Sajid Khan* refuses to allow administration of polio drops to his children. One of his children is paralysed, and another – who died a few years back – had lived with the same disability. Khan claims that his son was born with the disability and that he had tested negative for polio. He holds firmly to the view that polio drives, “backed by foreign powers and anti-state elements” are geared towards making Muslim children sterile.
“This is an anti-Islam and anti-Pakistan agenda,” he says.
When asked how he had arrived at this conclusion, he raises doubts over the “concern” that “foreign powers” had for Pakistani lives.
A resident of Dhok Hasu area of Rawalpindi and a native of KP, Khan also advises people in his circle to refuse administration of polio drops to their children.
A family that refuses administration of polio vaccine is liable to legal action. But the situation on ground is complicated. Recalling an armed attack on polio workers in Dhok Hasu area, District Superintendent Vaccination (DSV) Muhammad Hussain says that they had registered a case against a family for refusing polio drops and inciting violence against polio workers, but “eventually had to make an out-of-court settlement as the environment had become too hostile for polio workers.
He says people had started hiding their children during polio campaigns. “As a result, we stopped taking the legal recourse when families refused,” he adds.
Jahangir Ali*, a resident of PWD Colony in Islamabad, shares Khan’s views. Whenever someone tries to convince him of the utility of the vaccine, he brings up the Abbottabad incident, where American forces killed Osama Bin Laden following a similar campaign. Ali has five children. He claims that he has never administrated polio drops to them.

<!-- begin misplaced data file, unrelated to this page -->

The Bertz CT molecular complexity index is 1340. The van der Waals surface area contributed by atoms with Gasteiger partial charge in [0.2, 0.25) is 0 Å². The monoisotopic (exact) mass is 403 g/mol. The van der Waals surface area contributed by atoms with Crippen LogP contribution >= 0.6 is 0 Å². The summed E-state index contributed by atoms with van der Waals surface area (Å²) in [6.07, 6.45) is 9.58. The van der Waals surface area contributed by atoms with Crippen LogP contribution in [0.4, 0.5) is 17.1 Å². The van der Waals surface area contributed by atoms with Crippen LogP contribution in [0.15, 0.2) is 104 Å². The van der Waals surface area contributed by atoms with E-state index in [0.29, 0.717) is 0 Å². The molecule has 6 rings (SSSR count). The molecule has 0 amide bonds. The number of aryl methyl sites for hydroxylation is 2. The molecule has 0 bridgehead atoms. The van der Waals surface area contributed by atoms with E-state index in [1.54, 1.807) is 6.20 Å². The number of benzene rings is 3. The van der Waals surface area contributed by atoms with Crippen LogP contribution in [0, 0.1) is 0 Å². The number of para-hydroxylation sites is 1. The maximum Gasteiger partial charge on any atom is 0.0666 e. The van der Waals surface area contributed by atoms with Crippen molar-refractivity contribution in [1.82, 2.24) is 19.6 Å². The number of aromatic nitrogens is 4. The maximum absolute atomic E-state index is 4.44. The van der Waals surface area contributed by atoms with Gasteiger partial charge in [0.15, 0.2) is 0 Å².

DSV Hussain notes that about “80 percent” of refusal cases are from Khyber-Pakhtunkhwa families that have settled here, adding that they have strong misconceptions about these drives being the “nefarious agenda of foreign powers”. Other health officials avoid commenting on the percentages but concede that a majority of residents in these areas are native of KP. “Some local residents also refuse drops on account of similar misinformation about these drives,” he adds.
Hussain says that misinformation through social media is a new challenge. “Since last year, when a series of fake news videos went viral on social media from KP, claiming that polio vaccine was toxic, the number of refusal cases has jumped up to 30,000 from about 4,000 to 5,000.”
Muhammad Kamran, in-charge for polio eradication in Ratta Amral, says: “Refusal cases in this area were hardly 15 to 20 earlier, but after these fake news videos, refusal cases suddenly jumped to more than 200.”
The superintendent of vaccination in Rawalpindi, Mohammad Islam says, “People who refuse polio vaccine often ask why global superpowers want to assist Pakistan in polio eradication when they have never supported Pakistan otherwise. They ask, why only Muslim countries are the target of polio eradication efforts?”
These statements represent what all those involved in polio eradication efforts are up against. Even frequent drives, says Kamran, increase people’s doubts in his area. “People ask, earlier there were one or two anti-polio drives in a year. Why are six or more drives being undertaken now? They think that this is due to foreign interests”.
The concerned departments, however, maintain that frequent polio drives are not only helpful in sensitising people about the danger of virus but the approach is effective in eradicating polio virus in the city.
Farzana Bibi has been a polio worker for two years. “Many refusing families eventually get convinced. As for those who resist despite our efforts, we note their objections in our registers. Once we conclude the polio drive, we visit them again and if the families are still not ready, we report the issue to the authorities.”
Bibi notes that repeat visits to the refusing family sometimes backfire. “They get aggressive. In such situations, we prefer reporting to the department to avoid any untoward situation.”
The Health Department has special committees who keep visiting the refusing families until they agree to allow polio drops. In these efforts, they enlist support of prayer leaders, seminary teachers, and local influential people.
Hafiz Muhammad Iqbal, a religious scholar, was among those who once had similar misconceptions against polio drops. Now he is not only administrating polio drops to his children but also helping the Health Department in persuading others.